But my figurative screaming is just as ineffective towards real change as literal screaming so often is.  So what to do?

The only answer I’ve got to this is Stand Up.  Scream with your actions — know when to speak, and know what silence means.  Take time for tough conversations.  Volunteer.  Give what you have, whether that’s time, money, smiles, or just your profile picture for a week.

Yesterday I broke my rule, and as the rule states, with angry words in a poor forum, nothing changed.  Except my fury level and the renewal of my conviction to keep having the tough conversations, volunteering where I can, and changing my profile picture whenever it feels right, no matter who it offends.  If I could have one more word on the worthless spat I’m leaving behind though, it would be:

Dear Moron,

Me and all these other people with the red pictures?  We’re glad it annoys you.  We’ve done it precisely because it annoys you, and what an awful thing, to hate love.  We’re standing up for something we know to be right, in what was a small way but has suddenly turned massive, because so many of us have chosen to stand.  How could I possibly be sorry you’re irritated by so many people taking just a few seconds to say they recognize the humanity in all of us?  And you know what?  When we stand, we’re looking down on you.

Why I Walk

I originally started doing the Minnesota AIDS walk because I was looking to be involved in my college’s GSA, GLOW! (Gay, Lesbian, Or Whatever), and they promised it was fun and I would get a popsicle at the end.

Don’t get me wrong, it is a pretty phenomenal popsicle, and there’s also a playground with a real jungle gym, so the perks are nice, but that’s no longer why I do the MN AIDS Walk every year.

When I started walking, I knew HIV and AIDS played into my community — that being the queer one — as a sort of historical happening.  Tragic, but something that happened before I was born, like the Cold War.  So the first change that happened was an understanding that history matters and still matters today.  I read more, learning the extreme fear the initial outbreak created, the simultaneous outrage both towards the gay community (viewed as guilty) and within the gay community (feeling wrongly blamed and abandoned).  I talked to people that lived through the 80’s as part of the GLBT community, something I couldn’t do before college because I knew no openly queer adults.  I will probably never forget the night that our faculty advisor for GLOW told us, “Just about everybody I dated or wanted to date when I was your age is dead now.”  That really hit me.  I learned more about how HIV/AIDS impacted the gay rights movement; I am still learning about this, and I think it’s fascinating.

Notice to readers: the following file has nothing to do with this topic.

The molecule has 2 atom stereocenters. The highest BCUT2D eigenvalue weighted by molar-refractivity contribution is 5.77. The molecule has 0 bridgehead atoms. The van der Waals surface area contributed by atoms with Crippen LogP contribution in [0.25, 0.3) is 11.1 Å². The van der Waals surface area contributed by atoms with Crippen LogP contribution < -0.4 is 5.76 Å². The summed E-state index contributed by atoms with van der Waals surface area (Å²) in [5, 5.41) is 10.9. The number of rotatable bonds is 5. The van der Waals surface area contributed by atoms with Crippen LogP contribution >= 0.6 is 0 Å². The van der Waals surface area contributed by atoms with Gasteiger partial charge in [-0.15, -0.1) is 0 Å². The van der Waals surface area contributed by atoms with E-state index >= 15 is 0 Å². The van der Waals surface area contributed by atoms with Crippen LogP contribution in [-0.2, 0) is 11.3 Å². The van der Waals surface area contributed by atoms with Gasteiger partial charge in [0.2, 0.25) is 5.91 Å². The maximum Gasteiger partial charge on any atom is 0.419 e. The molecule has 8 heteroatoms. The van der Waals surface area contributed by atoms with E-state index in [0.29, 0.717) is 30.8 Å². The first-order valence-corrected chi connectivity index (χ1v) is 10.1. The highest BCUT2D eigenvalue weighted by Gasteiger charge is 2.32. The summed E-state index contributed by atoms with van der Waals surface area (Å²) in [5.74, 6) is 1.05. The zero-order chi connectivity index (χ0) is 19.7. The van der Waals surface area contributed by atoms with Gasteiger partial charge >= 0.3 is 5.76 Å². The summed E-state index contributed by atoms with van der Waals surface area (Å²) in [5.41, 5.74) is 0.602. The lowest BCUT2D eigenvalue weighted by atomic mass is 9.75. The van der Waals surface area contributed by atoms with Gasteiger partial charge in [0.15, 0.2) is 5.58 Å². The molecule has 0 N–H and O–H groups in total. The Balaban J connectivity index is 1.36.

The next thing that happened was that I really grasped that this was not a gay disease.  I don’t think I ever formally held that belief, since it was 2000 by the time I really knew anything about STDs, and HIV was included alongside chlamydia — you know, abstinence is the only thing that will save you.  Which also means anybody can be a target.  Furthering this were new statistics, about new HIV cases being on the rise, especially in young folks – overall, not just gay.  Young folks are also my community.

The final thing that happened was that HIV showed up in my actual, people-I-know community.  Put simply, that was frightening, because it was the last straw and final understanding I needed in order to get that This is Real.  This is Now.  This Matters.

So in May, I will be walking, yet again, alongside many strangers, to whom this is also real.  For some of them, it is much more real to them than it is to me.  And ironically, we’re all walking so that maybe someday, this can be less real.

And then we will eat our popsicles, because the simplest pleasures in life still reign, despite all.

If you’d like to donate, you can do that here.  If you’d like to join me, shoot me a note.